These characters were created as part of my game design and also my character design services that go into greater detail on this website. You can read more there.

Creative process to making a snakes and ladders board game (Dino Break)

As a further example of making snakes and ladders board game, I wanted to share some of the stages and processes of creating the game.

A “very rough” post-it note prototype of the game was sent emailed to me to inspect and decide and the best course of action.

I broke project down into manageable stages. Considering how I would need to achieve x y z on a budget.

Once the core goal was agreed. I set about roughing out the concept for the characters and the look and feel for the game.

Some minor suggestions were offered to the “mission” of the game. How to win.

With the concept, I took it as a snake and ‘laddersesque’ game and considered what we could do differently from a design standpoint. Everybody knows Snakes and Ladders – but what could be done differently.

I offered a range of ideas for the core components. Here is a rough list of core components for the game prototype.

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Dino Break rough components and cutting list

  • Create the characters and character cards
  • Playing cards
  • Rules
  • Tokens
  • Game board
  • Top of game box
  • Bottom of game box
  • Other bits and pieces

For milestones for the clients and to keep everybody as involved as possible. I showed the project to the clients to keep them in the loop.

I polished the design until it was complete.

Once the visual design was complete along with the flat mockup, I sent the game artwork away to be printed.

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Example of Snakes and Ladders board game – Dino Break

This game allowed me to flex my design muscles and jump in with both feet.

The project was an example of how you can create a game prototype and how you can create a retail and pitch ready prototype of your game.

You may also feel inspired by this board game example to create your own project.

Thank you for reading.

"I was very impressed with the work itself and your designs were exactly what me and the child had in mind.

You kept to deadlines and were very punctual and took on board any amendments and got these done quickly.

You were a great businessman but also a fantastic person to work with. And you should be proud of the service you provided as you made one little boy's dreams come true." - Anonymous. (Dino break)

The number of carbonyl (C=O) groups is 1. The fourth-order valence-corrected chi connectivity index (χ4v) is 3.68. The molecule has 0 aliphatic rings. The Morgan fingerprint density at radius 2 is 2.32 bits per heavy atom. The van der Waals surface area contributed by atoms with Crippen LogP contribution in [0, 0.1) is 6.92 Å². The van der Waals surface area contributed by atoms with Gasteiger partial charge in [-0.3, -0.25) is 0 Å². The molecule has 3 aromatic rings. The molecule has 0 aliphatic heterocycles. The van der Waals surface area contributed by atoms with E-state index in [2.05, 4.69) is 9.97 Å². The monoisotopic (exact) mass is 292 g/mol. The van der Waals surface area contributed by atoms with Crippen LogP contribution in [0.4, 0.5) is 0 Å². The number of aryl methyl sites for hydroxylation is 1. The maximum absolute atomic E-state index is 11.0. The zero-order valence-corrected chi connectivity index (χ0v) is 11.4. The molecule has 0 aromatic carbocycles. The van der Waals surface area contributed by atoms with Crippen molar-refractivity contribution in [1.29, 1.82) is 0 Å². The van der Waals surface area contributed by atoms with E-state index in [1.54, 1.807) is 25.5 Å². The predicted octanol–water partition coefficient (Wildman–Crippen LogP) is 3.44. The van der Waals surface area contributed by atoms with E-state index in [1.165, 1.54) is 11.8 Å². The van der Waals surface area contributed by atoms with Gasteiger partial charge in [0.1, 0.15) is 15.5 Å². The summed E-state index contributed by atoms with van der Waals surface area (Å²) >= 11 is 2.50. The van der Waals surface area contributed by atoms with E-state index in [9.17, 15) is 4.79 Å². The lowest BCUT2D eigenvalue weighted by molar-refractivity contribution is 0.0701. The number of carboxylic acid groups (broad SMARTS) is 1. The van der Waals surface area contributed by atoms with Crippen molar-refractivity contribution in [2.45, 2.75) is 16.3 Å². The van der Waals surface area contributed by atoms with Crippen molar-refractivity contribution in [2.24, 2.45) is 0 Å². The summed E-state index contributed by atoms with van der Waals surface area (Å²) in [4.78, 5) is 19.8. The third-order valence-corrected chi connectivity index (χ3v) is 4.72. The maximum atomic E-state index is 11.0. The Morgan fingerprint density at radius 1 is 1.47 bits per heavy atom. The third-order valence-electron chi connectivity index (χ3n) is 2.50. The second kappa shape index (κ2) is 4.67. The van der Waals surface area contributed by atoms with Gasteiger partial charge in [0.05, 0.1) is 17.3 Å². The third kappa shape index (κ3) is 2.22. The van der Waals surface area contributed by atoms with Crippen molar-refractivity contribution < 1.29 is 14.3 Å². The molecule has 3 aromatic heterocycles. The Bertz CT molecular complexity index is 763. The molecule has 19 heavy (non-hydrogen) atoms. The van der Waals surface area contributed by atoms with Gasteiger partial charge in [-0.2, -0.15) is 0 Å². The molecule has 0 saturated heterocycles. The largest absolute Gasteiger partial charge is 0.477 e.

If you would like to read more on board game design related articles you can do so by following the links below.

Helpful board game creation articles

How to create a retail ready party game

How do you get into the board game industry

Getting your board ready to pitch to the retailers

Additional Articles – Computer games

Creating STEM products

Example of creating an E-learning computer game (in steps)

Freelance Game Design Services

Board game designer based in the UK
Vector Illustration services (character design)
Creative Direction

Snakes and Ladders board game - Service and design

This article is an example of an educational snakes and ladders board game. All content design, cards, characters are copyright to their respective owners. DO NOT STEAL THIS ARTWORK or claim this game as your own.

How to get into the board game design industry

This post has been written to answer how to get into the board game design industry and what you can do to potentially get through those elusive hidden board game industry doors.

Getting into the board game industry is both simple yet difficult. When you know how and where to look, it Is simple.

When you do not know where to begin, getting into the board game industry is difficult, or at least finding the hidden doors is hard.

Boardgame design is experiencing a creative renaissance and there is no better time to join this growing fun and creative business. Nobody could blame you for wanting to work for a board game company at this time.

Getting involved in the industry is fun, creative, and rewarding!

how to get into board game design industry - header